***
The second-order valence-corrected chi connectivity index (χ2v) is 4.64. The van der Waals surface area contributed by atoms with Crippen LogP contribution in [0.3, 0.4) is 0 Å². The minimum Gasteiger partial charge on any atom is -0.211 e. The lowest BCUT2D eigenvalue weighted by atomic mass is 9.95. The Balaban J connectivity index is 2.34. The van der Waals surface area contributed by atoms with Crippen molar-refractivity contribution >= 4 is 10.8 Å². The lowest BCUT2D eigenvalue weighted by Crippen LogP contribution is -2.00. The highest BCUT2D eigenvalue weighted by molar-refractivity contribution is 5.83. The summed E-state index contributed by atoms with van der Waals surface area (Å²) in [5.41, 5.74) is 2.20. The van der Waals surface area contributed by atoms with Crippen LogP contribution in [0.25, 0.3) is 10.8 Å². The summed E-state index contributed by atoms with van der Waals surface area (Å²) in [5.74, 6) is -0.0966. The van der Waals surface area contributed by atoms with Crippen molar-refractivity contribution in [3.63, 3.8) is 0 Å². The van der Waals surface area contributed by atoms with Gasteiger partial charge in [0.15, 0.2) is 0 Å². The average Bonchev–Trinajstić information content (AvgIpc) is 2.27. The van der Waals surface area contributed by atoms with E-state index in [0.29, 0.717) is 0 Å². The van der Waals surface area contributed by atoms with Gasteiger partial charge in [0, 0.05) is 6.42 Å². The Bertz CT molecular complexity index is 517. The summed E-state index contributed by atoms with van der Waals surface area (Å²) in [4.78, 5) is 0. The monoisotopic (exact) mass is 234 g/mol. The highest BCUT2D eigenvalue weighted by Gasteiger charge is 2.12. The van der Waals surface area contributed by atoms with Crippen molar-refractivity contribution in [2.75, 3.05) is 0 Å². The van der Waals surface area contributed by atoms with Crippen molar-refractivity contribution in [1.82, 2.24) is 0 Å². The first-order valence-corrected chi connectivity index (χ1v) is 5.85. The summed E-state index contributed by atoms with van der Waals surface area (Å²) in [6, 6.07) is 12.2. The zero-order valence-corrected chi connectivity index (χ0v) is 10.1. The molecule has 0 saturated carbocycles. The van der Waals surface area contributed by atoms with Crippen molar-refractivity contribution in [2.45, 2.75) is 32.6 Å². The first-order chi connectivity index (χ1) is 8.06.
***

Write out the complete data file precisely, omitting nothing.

The second-order valence-corrected chi connectivity index (χ2v) is 4.64. The van der Waals surface area contributed by atoms with Crippen LogP contribution in [0.3, 0.4) is 0 Å². The minimum Gasteiger partial charge on any atom is -0.211 e. The lowest BCUT2D eigenvalue weighted by atomic mass is 9.95. The Balaban J connectivity index is 2.34. The van der Waals surface area contributed by atoms with Crippen molar-refractivity contribution >= 4 is 10.8 Å². The lowest BCUT2D eigenvalue weighted by Crippen LogP contribution is -2.00. The highest BCUT2D eigenvalue weighted by molar-refractivity contribution is 5.83. The summed E-state index contributed by atoms with van der Waals surface area (Å²) in [5.41, 5.74) is 2.20. The van der Waals surface area contributed by atoms with Crippen LogP contribution in [0.25, 0.3) is 10.8 Å². The summed E-state index contributed by atoms with van der Waals surface area (Å²) in [5.74, 6) is -0.0966. The van der Waals surface area contributed by atoms with Crippen molar-refractivity contribution in [3.63, 3.8) is 0 Å². The van der Waals surface area contributed by atoms with Gasteiger partial charge in [0.15, 0.2) is 0 Å². The average Bonchev–Trinajstić information content (AvgIpc) is 2.27. The van der Waals surface area contributed by atoms with E-state index in [0.29, 0.717) is 0 Å². The van der Waals surface area contributed by atoms with Gasteiger partial charge in [0, 0.05) is 6.42 Å². The Bertz CT molecular complexity index is 517. The summed E-state index contributed by atoms with van der Waals surface area (Å²) in [4.78, 5) is 0. The monoisotopic (exact) mass is 234 g/mol. The highest BCUT2D eigenvalue weighted by Gasteiger charge is 2.12. The van der Waals surface area contributed by atoms with Crippen molar-refractivity contribution in [2.75, 3.05) is 0 Å². The van der Waals surface area contributed by atoms with Crippen molar-refractivity contribution in [1.82, 2.24) is 0 Å². The first-order valence-corrected chi connectivity index (χ1v) is 5.85. The summed E-state index contributed by atoms with van der Waals surface area (Å²) in [6, 6.07) is 12.2. The zero-order valence-corrected chi connectivity index (χ0v) is 10.1. The molecule has 0 saturated carbocycles. The van der Waals surface area contributed by atoms with Crippen molar-refractivity contribution in [2.45, 2.75) is 32.6 Å². The first-order chi connectivity index (χ1) is 8.06.